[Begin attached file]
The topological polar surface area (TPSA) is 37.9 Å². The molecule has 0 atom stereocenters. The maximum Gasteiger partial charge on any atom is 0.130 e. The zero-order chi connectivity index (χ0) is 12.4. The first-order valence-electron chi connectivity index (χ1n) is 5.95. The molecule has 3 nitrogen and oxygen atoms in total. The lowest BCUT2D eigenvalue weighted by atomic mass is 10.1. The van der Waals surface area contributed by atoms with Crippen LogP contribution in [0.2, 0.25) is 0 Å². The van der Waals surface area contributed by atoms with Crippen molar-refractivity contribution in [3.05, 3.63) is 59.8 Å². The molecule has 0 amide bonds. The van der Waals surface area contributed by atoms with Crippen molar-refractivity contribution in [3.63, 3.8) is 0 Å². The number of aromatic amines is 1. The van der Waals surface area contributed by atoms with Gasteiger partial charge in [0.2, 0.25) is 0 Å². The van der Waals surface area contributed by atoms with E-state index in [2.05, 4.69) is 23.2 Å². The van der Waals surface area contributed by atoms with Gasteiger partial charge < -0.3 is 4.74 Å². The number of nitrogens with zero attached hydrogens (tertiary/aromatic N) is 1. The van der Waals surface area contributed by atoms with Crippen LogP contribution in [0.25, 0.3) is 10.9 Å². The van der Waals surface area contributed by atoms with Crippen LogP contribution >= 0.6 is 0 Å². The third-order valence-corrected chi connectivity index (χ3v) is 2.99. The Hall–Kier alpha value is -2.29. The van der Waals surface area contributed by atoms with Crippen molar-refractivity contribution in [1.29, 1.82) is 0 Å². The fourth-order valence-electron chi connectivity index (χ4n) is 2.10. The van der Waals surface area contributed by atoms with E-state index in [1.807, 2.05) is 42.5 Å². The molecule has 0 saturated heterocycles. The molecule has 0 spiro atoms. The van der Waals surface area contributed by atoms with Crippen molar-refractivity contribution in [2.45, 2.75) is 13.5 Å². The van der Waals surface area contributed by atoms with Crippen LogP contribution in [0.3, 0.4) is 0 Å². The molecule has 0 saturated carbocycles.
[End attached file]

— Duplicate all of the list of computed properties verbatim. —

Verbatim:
The topological polar surface area (TPSA) is 37.9 Å². The molecule has 0 atom stereocenters. The maximum Gasteiger partial charge on any atom is 0.130 e. The zero-order chi connectivity index (χ0) is 12.4. The first-order valence-electron chi connectivity index (χ1n) is 5.95. The molecule has 3 nitrogen and oxygen atoms in total. The lowest BCUT2D eigenvalue weighted by atomic mass is 10.1. The van der Waals surface area contributed by atoms with Crippen LogP contribution in [0.2, 0.25) is 0 Å². The van der Waals surface area contributed by atoms with Crippen molar-refractivity contribution in [3.05, 3.63) is 59.8 Å². The molecule has 0 amide bonds. The van der Waals surface area contributed by atoms with Crippen molar-refractivity contribution in [3.63, 3.8) is 0 Å². The number of aromatic amines is 1. The van der Waals surface area contributed by atoms with Gasteiger partial charge in [0.2, 0.25) is 0 Å². The van der Waals surface area contributed by atoms with E-state index in [2.05, 4.69) is 23.2 Å². The van der Waals surface area contributed by atoms with Gasteiger partial charge < -0.3 is 4.74 Å². The number of nitrogens with zero attached hydrogens (tertiary/aromatic N) is 1. The van der Waals surface area contributed by atoms with Crippen LogP contribution in [0.25, 0.3) is 10.9 Å². The van der Waals surface area contributed by atoms with Crippen LogP contribution >= 0.6 is 0 Å². The third-order valence-corrected chi connectivity index (χ3v) is 2.99. The Hall–Kier alpha value is -2.29. The van der Waals surface area contributed by atoms with Crippen molar-refractivity contribution in [1.29, 1.82) is 0 Å². The fourth-order valence-electron chi connectivity index (χ4n) is 2.10. The van der Waals surface area contributed by atoms with E-state index in [1.807, 2.05) is 42.5 Å². The molecule has 0 saturated heterocycles. The molecule has 0 spiro atoms. The van der Waals surface area contributed by atoms with Crippen molar-refractivity contribution in [2.45, 2.75) is 13.5 Å². The van der Waals surface area contributed by atoms with Crippen LogP contribution in [0.3, 0.4) is 0 Å². The molecule has 0 saturated carbocycles.